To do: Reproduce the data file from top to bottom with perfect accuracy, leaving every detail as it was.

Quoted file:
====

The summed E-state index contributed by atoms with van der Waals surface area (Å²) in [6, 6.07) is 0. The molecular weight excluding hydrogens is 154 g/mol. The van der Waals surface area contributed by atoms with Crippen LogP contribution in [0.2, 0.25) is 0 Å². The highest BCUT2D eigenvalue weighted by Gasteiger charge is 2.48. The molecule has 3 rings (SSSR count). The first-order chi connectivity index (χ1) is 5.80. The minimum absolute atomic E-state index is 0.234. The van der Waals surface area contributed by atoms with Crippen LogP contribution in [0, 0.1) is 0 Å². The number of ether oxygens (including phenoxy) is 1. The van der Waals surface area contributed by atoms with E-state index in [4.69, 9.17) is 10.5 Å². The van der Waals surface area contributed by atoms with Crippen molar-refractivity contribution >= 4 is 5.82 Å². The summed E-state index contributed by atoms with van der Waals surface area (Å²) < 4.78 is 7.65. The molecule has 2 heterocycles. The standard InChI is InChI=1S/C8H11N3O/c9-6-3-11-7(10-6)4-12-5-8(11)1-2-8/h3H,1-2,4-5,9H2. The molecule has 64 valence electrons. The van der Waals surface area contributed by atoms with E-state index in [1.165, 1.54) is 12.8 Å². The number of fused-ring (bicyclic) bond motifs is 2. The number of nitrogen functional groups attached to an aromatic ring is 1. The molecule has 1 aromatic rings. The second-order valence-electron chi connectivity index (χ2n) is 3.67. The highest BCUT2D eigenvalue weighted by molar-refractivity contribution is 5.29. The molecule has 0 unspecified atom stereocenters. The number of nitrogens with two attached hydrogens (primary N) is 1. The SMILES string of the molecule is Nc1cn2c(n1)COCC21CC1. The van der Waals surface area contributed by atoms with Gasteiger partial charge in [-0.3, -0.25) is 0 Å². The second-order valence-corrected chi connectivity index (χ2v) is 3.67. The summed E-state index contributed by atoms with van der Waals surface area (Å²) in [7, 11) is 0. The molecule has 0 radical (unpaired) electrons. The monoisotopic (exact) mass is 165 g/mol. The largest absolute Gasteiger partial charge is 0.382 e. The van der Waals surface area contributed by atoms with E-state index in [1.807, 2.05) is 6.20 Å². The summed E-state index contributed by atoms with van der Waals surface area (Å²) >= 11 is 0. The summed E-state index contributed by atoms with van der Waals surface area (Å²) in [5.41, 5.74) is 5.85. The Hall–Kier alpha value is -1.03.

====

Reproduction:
The summed E-state index contributed by atoms with van der Waals surface area (Å²) in [6, 6.07) is 0. The molecular weight excluding hydrogens is 154 g/mol. The van der Waals surface area contributed by atoms with Crippen LogP contribution in [0.2, 0.25) is 0 Å². The highest BCUT2D eigenvalue weighted by Gasteiger charge is 2.48. The molecule has 3 rings (SSSR count). The first-order chi connectivity index (χ1) is 5.80. The minimum absolute atomic E-state index is 0.234. The van der Waals surface area contributed by atoms with Crippen LogP contribution in [0, 0.1) is 0 Å². The number of ether oxygens (including phenoxy) is 1. The van der Waals surface area contributed by atoms with E-state index in [4.69, 9.17) is 10.5 Å². The van der Waals surface area contributed by atoms with Crippen molar-refractivity contribution >= 4 is 5.82 Å². The summed E-state index contributed by atoms with van der Waals surface area (Å²) < 4.78 is 7.65. The molecule has 2 heterocycles. The standard InChI is InChI=1S/C8H11N3O/c9-6-3-11-7(10-6)4-12-5-8(11)1-2-8/h3H,1-2,4-5,9H2. The molecule has 64 valence electrons. The van der Waals surface area contributed by atoms with E-state index in [1.165, 1.54) is 12.8 Å². The number of fused-ring (bicyclic) bond motifs is 2. The number of nitrogen functional groups attached to an aromatic ring is 1. The molecule has 1 aromatic rings. The second-order valence-electron chi connectivity index (χ2n) is 3.67. The highest BCUT2D eigenvalue weighted by molar-refractivity contribution is 5.29. The molecule has 0 unspecified atom stereocenters. The number of nitrogens with two attached hydrogens (primary N) is 1. The SMILES string of the molecule is Nc1cn2c(n1)COCC21CC1. The van der Waals surface area contributed by atoms with Gasteiger partial charge in [-0.3, -0.25) is 0 Å². The second-order valence-corrected chi connectivity index (χ2v) is 3.67. The summed E-state index contributed by atoms with van der Waals surface area (Å²) in [7, 11) is 0. The molecule has 0 radical (unpaired) electrons. The monoisotopic (exact) mass is 165 g/mol. The largest absolute Gasteiger partial charge is 0.382 e. The van der Waals surface area contributed by atoms with E-state index in [1.807, 2.05) is 6.20 Å². The summed E-state index contributed by atoms with van der Waals surface area (Å²) >= 11 is 0. The summed E-state index contributed by atoms with van der Waals surface area (Å²) in [5.41, 5.74) is 5.85. The Hall–Kier alpha value is -1.03.